When Wanda stood face to face with Thanos in Avengers: Endgame, she poignantly told the Mad Titan, "You took everything from me." At the time, we knew what she meant, we just had not seen the way that so much loss had been impacting her. Wanda lost her entire family and then her husband by the time Endgame rolled around but the Marvel Cinematic Universe had merely described some of those moments without showing half of them. Then came WandaVision. The first Disney+ series from Marvel dove into Wanda's traumatic past as a means to explain the show's true meaning and director Matt Shakman took a wonderful script and brought it to vibrant, tragic life.
"Wanda's trauma is what the show is all about," Shakman tells ComicBook.com in an exclusive interview. "It was hard to talk about in press early on when we are just talking about sitcom episodes, but it's the through line for the whole show. And it's, I think something that we all have experience with and this year more than ever as we mourn over 500,000 people having died just in this country alone in a pandemic. So I think it has extra resonance now, strangely, but this show is about how do you grieve? How do you come back from loss? Can you come back from loss?"
Moreover, Shakman knows everything Wanda has been through and wanted to make sure that every details of WandaVision had a purpose related to her life. "She's lost everything," he says. "She's lost her parents, she's lost her brother, she's lost the love of her life. And it's from that grief that it unlocks a new power in her that she didn't even know she had, right? And it's so then when you go back, hopefully, and you look at the explorations of sitcom that we were doing, that it wasn't just wackiness for wackiness’ sake, that this was where she was taking solace and where she was building the life that she wished she had had."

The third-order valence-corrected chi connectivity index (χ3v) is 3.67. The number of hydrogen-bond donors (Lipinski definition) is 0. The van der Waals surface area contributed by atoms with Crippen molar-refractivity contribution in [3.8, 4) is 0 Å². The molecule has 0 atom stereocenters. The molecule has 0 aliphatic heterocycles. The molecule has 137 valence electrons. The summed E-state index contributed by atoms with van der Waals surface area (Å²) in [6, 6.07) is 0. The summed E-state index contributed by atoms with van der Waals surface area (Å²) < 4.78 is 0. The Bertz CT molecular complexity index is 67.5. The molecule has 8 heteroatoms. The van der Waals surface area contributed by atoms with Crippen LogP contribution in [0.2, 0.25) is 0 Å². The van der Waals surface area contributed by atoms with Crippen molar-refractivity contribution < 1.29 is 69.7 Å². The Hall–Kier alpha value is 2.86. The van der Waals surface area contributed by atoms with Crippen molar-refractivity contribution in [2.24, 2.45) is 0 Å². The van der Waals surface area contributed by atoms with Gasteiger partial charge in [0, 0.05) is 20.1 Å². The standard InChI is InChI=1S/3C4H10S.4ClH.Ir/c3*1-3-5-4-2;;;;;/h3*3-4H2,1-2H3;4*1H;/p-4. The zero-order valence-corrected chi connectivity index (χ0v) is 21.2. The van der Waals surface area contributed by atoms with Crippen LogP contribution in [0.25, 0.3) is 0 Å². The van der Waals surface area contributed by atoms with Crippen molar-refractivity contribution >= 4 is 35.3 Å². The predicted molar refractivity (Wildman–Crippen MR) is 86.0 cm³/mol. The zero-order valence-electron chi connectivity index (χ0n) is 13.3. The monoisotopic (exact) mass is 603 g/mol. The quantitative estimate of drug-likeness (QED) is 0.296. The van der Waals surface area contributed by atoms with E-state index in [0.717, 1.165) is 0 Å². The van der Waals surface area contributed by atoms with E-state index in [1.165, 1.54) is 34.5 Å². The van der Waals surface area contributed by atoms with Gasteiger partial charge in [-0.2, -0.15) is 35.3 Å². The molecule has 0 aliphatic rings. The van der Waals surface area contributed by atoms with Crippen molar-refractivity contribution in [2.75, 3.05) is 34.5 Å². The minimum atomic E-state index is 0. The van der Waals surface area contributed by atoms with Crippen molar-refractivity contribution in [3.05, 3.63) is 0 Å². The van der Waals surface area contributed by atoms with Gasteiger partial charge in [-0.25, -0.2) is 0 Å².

There is only one episode remaining in the series before Wanda heads off to appear in Doctor Strange in the Multiverse of Madness. While the show's many questions may not be answered entirely, its central art of exploring Wanda Maximoff's psyche will be front and center.
"Hopefully it all feels that it's been building momentum and snowballing towards the end," Shakman says. "It is continuing to deal with how do you deal with grief and loss and come back from that. And then we've introduced some new players on the table as well, or revealed aspects of certain players on the table. So you now have two Visions on the chess board, and what does that mean? Who's the real Vision?"
Read and watch our full interview with Shakman here. What do you think of WandaVision's portrayal of Wanda's traumatic arc in the MCU? Share your thoughts in the comment section or send them my way on Instagram!
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